WINNERS IN STEM
8 This brings me to this year’s winners of Her World Woman of The Year and Young Woman Achiever awards. First, my heartiest congratulations to the both of them! And while they have not been formally introduced yet, it is wonderful to see that these ladies made their marks in traditionally male-dominated sectors. I have some personal experience working in male-dominated sectors. Before the 16 years in politics, I was the CFO and CEO of PSA, and for a period of time, I was the only female minister. This is a great testament to the progress on women’s development in Singapore, not discounting of course their hard work and perseverance in getting to where they are now. Every woman here will know that we work hard to get to where we are.
9 Women’s representation in such sectors, such as STEM (or science, technology, engineering, and mathematics), is something that has seen steady progress over the years, with more women entering the sector and many – such as the winners – becoming leaders in their chosen fields. But more can be done. In 2020, women made up 32% of employed residents in STEM occupations, compared to 49% in other occupations. And only 55% of women graduating with STEM degrees or diplomas enter related careers, compared to 70% of men.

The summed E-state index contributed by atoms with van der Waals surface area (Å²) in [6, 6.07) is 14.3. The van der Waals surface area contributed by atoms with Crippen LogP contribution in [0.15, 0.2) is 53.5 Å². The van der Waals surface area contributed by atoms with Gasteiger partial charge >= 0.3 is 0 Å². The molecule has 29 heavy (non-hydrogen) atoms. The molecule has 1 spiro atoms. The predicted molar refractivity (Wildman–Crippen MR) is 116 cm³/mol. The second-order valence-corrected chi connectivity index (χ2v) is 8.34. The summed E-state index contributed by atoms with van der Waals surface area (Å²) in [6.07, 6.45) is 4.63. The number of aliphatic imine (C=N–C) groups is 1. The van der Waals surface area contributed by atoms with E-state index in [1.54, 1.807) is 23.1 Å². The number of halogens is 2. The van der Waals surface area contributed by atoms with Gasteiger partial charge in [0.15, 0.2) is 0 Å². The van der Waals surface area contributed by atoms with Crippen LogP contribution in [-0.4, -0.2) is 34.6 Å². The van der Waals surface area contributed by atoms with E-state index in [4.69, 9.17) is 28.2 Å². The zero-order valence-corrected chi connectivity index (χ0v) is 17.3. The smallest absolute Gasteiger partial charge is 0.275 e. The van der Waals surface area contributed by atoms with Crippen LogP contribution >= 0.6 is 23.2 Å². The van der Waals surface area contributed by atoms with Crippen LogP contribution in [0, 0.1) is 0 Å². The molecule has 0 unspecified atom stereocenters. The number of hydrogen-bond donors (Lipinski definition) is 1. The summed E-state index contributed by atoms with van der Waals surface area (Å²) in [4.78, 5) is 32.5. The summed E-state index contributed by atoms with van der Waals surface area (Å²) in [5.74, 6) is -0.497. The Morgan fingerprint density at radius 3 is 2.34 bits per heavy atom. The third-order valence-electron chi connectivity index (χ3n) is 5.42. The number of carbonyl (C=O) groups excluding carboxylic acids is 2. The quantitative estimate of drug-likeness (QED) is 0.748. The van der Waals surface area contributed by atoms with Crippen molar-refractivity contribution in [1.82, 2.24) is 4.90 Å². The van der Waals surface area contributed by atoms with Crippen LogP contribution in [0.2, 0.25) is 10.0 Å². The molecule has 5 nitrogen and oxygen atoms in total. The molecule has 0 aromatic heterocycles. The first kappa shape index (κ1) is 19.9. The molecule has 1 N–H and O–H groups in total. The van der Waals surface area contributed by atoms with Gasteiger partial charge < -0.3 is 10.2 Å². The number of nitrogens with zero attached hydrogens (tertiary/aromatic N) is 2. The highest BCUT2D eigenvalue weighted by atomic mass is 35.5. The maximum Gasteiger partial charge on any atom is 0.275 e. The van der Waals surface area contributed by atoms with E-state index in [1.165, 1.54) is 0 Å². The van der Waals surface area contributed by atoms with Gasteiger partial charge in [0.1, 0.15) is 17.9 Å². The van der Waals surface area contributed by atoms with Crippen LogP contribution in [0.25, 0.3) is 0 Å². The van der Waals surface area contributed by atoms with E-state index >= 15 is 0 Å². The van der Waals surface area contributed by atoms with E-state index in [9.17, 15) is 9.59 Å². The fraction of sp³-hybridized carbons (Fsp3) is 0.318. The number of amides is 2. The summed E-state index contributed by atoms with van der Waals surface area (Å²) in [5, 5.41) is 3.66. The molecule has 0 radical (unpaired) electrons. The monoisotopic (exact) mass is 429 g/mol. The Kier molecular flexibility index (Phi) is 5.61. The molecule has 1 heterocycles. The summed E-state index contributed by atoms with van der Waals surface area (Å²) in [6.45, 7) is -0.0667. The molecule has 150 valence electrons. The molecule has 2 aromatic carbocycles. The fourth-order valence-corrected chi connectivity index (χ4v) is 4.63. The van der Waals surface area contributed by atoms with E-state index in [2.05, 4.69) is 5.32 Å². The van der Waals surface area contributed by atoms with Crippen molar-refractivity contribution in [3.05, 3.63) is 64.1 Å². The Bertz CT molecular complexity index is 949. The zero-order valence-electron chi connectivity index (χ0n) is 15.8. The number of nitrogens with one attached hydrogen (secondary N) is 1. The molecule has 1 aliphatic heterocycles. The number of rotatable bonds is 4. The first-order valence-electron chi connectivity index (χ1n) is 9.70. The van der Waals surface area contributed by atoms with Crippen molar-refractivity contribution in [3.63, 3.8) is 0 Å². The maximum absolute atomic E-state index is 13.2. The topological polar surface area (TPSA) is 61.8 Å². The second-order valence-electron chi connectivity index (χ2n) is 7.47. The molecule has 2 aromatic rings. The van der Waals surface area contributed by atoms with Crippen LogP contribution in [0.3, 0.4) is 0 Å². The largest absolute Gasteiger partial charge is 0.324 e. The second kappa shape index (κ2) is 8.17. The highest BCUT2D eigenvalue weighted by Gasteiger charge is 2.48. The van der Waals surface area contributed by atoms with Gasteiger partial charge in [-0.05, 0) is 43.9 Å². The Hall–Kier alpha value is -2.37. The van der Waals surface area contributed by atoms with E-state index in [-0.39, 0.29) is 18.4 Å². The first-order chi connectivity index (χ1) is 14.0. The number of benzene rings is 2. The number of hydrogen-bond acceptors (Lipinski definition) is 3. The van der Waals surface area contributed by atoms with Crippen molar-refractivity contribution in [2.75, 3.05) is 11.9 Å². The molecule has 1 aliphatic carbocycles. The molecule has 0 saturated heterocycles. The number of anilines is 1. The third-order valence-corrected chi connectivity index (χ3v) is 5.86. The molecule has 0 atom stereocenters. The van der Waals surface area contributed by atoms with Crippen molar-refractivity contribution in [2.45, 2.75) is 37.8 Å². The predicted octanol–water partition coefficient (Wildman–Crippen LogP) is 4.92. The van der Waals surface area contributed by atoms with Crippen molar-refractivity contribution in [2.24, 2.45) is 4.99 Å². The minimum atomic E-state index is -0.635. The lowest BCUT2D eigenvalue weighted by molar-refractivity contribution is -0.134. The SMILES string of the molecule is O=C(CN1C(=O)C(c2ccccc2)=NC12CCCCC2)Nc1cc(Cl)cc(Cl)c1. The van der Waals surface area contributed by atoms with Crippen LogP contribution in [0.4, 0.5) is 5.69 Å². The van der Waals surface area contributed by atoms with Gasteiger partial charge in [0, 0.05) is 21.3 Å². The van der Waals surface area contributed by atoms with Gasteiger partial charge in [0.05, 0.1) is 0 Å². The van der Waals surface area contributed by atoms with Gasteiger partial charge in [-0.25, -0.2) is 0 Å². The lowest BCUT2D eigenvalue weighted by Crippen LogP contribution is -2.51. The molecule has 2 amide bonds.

10 To spur greater women’s representation in STEM, the Government has formed industry partnerships such as SG Women in Tech and SG Cyber Women, to encourage more women to explore the infocomm, tech, and cybersecurity industries. And of course, I hope that the two winners, along with many other prominent and successful female STEM professionals, can serve as an inspiration to young women and girls in Singapore to consider education and career opportunities in STEM.